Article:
In vitro and in vivo studies of murine cytomegalovirus mutated in M34 and M35 ORFs
Cytomegalovirus is an important human pathogen causing life-threatening and debilitating disorders in some immunocompromised individuals. This double-stranded DNA betaherpesvirus is one of the largest and most complex viruses which establishes latency in the host. Treatment available for symptomatic patients is limited and development of new antiviral strategies is highly desired. Understanding of the virulence and pathogenesis of HCMV requires functional analysis of at least 164 gene products. Due to the species-specificity of HCMV and its inability to replicate in animals, functional analysis of HCMV encoded gene products relies on studies of animal CMVs in their natural hosts. Murine CMV (MCMV) shares a high degree of sequence homology with HCMV and has a similar biology in causing acute and latent infection and disease in mice.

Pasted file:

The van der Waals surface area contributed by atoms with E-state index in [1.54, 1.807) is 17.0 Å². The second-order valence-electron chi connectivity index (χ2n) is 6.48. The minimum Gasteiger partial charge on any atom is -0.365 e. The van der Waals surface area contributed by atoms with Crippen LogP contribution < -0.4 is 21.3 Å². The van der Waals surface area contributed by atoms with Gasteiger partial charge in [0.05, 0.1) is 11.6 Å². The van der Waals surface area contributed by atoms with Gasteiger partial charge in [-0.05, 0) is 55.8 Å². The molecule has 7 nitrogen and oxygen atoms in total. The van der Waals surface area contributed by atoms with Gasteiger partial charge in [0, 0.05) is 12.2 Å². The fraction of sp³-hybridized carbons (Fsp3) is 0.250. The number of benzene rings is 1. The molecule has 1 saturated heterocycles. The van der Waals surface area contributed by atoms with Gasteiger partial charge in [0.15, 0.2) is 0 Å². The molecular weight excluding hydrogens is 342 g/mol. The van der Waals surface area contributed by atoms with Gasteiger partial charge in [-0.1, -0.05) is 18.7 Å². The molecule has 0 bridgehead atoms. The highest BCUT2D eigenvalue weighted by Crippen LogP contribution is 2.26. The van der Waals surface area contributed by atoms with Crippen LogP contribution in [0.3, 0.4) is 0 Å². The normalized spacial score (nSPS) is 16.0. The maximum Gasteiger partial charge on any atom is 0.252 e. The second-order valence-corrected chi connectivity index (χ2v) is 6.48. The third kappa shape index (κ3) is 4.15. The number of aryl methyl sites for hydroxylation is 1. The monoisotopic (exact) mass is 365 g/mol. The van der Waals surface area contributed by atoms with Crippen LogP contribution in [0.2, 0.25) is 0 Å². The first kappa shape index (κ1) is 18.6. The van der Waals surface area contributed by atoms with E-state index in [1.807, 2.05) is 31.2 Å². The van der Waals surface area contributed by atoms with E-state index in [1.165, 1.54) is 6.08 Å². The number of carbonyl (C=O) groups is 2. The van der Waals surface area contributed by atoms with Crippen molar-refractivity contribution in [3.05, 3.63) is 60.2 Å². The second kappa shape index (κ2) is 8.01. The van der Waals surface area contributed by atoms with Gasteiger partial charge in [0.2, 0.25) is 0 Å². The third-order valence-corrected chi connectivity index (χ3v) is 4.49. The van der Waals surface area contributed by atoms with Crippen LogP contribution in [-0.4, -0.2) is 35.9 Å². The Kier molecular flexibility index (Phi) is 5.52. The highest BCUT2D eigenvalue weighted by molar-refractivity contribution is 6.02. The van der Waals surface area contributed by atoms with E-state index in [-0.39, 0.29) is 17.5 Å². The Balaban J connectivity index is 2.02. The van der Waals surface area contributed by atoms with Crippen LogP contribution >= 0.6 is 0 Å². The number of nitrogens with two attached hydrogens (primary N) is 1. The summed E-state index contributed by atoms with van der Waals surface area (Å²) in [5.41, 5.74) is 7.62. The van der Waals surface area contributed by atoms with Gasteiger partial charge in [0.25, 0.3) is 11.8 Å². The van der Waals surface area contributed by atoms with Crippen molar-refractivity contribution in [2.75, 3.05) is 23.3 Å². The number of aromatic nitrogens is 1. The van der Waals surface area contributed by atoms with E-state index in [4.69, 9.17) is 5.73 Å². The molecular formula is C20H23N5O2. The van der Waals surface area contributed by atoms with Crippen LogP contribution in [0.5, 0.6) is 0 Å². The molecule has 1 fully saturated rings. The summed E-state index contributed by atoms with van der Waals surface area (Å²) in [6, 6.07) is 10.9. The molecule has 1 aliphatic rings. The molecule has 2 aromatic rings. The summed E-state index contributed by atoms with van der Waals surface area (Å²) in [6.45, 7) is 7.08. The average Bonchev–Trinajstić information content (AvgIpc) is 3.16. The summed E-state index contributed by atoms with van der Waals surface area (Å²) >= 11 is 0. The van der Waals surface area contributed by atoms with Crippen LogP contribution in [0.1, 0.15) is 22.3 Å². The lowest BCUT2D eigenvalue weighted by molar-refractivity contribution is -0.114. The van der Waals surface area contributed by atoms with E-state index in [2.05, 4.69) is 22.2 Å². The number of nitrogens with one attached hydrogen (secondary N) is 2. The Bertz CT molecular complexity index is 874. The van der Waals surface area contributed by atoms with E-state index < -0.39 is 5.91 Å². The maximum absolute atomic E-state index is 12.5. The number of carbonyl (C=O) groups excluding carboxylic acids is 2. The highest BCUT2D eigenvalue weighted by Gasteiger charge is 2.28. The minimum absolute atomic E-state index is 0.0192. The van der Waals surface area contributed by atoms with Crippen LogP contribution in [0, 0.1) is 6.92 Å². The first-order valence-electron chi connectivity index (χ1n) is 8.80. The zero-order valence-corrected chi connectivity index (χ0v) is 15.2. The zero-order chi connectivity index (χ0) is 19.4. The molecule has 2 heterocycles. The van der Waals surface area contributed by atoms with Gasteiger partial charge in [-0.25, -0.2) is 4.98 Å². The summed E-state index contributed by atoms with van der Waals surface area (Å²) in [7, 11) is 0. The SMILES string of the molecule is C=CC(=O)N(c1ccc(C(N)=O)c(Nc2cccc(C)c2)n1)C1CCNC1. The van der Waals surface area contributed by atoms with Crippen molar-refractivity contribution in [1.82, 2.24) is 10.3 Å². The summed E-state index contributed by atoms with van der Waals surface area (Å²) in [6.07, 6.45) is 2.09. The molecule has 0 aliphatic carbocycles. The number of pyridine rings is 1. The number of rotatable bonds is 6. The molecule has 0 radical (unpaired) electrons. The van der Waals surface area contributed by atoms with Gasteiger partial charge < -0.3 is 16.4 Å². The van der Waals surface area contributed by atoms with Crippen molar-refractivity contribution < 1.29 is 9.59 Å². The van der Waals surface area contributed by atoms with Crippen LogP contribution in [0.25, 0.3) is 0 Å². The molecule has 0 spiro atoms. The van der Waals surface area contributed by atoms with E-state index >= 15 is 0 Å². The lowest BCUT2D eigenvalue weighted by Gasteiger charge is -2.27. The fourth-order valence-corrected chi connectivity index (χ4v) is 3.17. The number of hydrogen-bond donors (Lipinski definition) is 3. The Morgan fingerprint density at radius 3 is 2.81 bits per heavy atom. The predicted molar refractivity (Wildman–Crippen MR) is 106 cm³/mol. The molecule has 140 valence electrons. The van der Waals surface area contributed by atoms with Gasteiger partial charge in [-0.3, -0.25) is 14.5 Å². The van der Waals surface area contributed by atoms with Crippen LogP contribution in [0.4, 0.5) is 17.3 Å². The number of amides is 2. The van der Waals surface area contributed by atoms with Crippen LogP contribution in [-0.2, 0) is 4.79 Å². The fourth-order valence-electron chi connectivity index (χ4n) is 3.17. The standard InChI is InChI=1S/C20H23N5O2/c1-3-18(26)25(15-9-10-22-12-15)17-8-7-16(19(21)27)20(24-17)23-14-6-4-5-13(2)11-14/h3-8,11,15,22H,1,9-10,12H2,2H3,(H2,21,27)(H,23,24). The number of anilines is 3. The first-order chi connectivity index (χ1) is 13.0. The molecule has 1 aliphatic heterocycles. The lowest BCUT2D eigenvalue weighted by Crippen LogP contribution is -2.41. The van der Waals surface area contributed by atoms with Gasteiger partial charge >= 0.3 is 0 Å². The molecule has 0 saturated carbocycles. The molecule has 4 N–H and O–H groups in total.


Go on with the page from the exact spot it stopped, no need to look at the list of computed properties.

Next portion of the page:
Analysis of gene function became more practical with the availability of MCMV cloned into a bacterial artificial chromosome (BAC) plasmid. Phenotypic characterisation of recombinant viruses disrupted in the M34 or M35 ORF, the homologues of HCMV UL34 and UL35 ORF respectively, is presented here. Infectious viruses reconstructed from the mutated BAC plasmids, the mM34 and mM35, had the expected genome rearrangements as indicted by restriction enzyme analysis, PCR and partial sequencing. In vitro, mM34 and mM35 viruses were attenuated in their replication when inoculated at a low and a high multiplicity of infection when compared to the parental virus. Similarly, these viruses were severely restricted in their replication in immunodeficient SCID mice and did not kill mice up to 28 days post-inoculation. Comparison of the predicted M34 and M35 gene products with related betaherpesviruses suggests that the M34 protein plays a role in transcriptional regulation of viral replication and the M35 protein is a component of the tegument.